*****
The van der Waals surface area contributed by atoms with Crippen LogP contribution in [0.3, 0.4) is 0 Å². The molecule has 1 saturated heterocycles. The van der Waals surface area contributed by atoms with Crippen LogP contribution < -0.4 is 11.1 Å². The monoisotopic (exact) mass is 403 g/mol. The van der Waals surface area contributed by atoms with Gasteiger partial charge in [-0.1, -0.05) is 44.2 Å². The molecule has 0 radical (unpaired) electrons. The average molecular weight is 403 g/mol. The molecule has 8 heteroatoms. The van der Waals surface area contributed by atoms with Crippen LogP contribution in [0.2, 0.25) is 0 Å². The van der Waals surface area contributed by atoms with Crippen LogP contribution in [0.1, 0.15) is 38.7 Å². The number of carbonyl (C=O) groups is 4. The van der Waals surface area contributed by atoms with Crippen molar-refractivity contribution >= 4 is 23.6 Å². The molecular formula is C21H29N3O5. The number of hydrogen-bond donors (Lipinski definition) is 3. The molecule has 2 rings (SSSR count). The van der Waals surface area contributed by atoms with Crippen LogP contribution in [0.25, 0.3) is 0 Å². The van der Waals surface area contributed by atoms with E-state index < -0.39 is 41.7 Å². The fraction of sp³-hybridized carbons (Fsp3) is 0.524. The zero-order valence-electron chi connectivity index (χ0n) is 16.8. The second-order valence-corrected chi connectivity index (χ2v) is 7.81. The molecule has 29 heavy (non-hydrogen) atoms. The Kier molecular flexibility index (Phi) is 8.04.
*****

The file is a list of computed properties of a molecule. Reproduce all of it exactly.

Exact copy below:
The van der Waals surface area contributed by atoms with Crippen LogP contribution in [0.3, 0.4) is 0 Å². The molecule has 1 saturated heterocycles. The van der Waals surface area contributed by atoms with Crippen LogP contribution < -0.4 is 11.1 Å². The monoisotopic (exact) mass is 403 g/mol. The van der Waals surface area contributed by atoms with Gasteiger partial charge in [-0.1, -0.05) is 44.2 Å². The molecule has 0 radical (unpaired) electrons. The average molecular weight is 403 g/mol. The molecule has 8 heteroatoms. The van der Waals surface area contributed by atoms with Crippen LogP contribution in [0.2, 0.25) is 0 Å². The van der Waals surface area contributed by atoms with Crippen LogP contribution in [0.1, 0.15) is 38.7 Å². The number of carbonyl (C=O) groups is 4. The van der Waals surface area contributed by atoms with Crippen molar-refractivity contribution >= 4 is 23.6 Å². The molecular formula is C21H29N3O5. The number of hydrogen-bond donors (Lipinski definition) is 3. The molecule has 2 rings (SSSR count). The van der Waals surface area contributed by atoms with Crippen LogP contribution in [0.25, 0.3) is 0 Å². The van der Waals surface area contributed by atoms with E-state index < -0.39 is 41.7 Å². The fraction of sp³-hybridized carbons (Fsp3) is 0.524. The zero-order valence-electron chi connectivity index (χ0n) is 16.8. The second-order valence-corrected chi connectivity index (χ2v) is 7.81. The molecule has 29 heavy (non-hydrogen) atoms. The Kier molecular flexibility index (Phi) is 8.04.